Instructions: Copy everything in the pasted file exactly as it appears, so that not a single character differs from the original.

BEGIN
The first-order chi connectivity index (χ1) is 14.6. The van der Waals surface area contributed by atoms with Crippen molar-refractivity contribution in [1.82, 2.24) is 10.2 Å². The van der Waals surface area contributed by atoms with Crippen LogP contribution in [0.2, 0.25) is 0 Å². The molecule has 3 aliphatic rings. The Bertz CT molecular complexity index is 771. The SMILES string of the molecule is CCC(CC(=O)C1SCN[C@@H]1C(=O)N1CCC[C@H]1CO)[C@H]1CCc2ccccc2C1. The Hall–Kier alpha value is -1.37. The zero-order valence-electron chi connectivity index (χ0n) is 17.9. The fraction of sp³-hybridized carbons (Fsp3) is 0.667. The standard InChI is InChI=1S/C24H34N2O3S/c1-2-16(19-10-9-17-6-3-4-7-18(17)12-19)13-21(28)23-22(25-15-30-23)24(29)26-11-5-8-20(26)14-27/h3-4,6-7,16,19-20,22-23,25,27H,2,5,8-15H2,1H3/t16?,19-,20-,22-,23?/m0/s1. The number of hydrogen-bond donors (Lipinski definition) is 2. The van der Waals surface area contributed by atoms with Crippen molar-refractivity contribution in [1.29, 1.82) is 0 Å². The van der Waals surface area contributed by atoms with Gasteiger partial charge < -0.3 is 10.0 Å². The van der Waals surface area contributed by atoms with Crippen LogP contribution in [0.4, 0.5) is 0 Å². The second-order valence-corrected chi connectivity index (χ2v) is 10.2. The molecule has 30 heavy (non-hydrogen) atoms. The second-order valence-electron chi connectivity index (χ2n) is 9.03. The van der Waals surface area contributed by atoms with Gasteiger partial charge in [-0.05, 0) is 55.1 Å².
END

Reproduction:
The first-order chi connectivity index (χ1) is 14.6. The van der Waals surface area contributed by atoms with Crippen molar-refractivity contribution in [1.82, 2.24) is 10.2 Å². The van der Waals surface area contributed by atoms with Crippen LogP contribution in [0.2, 0.25) is 0 Å². The molecule has 3 aliphatic rings. The Bertz CT molecular complexity index is 771. The SMILES string of the molecule is CCC(CC(=O)C1SCN[C@@H]1C(=O)N1CCC[C@H]1CO)[C@H]1CCc2ccccc2C1. The Hall–Kier alpha value is -1.37. The zero-order valence-electron chi connectivity index (χ0n) is 17.9. The fraction of sp³-hybridized carbons (Fsp3) is 0.667. The standard InChI is InChI=1S/C24H34N2O3S/c1-2-16(19-10-9-17-6-3-4-7-18(17)12-19)13-21(28)23-22(25-15-30-23)24(29)26-11-5-8-20(26)14-27/h3-4,6-7,16,19-20,22-23,25,27H,2,5,8-15H2,1H3/t16?,19-,20-,22-,23?/m0/s1. The number of hydrogen-bond donors (Lipinski definition) is 2. The van der Waals surface area contributed by atoms with Crippen molar-refractivity contribution in [1.29, 1.82) is 0 Å². The van der Waals surface area contributed by atoms with Gasteiger partial charge < -0.3 is 10.0 Å². The van der Waals surface area contributed by atoms with Crippen LogP contribution in [0.4, 0.5) is 0 Å². The second-order valence-corrected chi connectivity index (χ2v) is 10.2. The molecule has 30 heavy (non-hydrogen) atoms. The second-order valence-electron chi connectivity index (χ2n) is 9.03. The van der Waals surface area contributed by atoms with Gasteiger partial charge in [-0.05, 0) is 55.1 Å².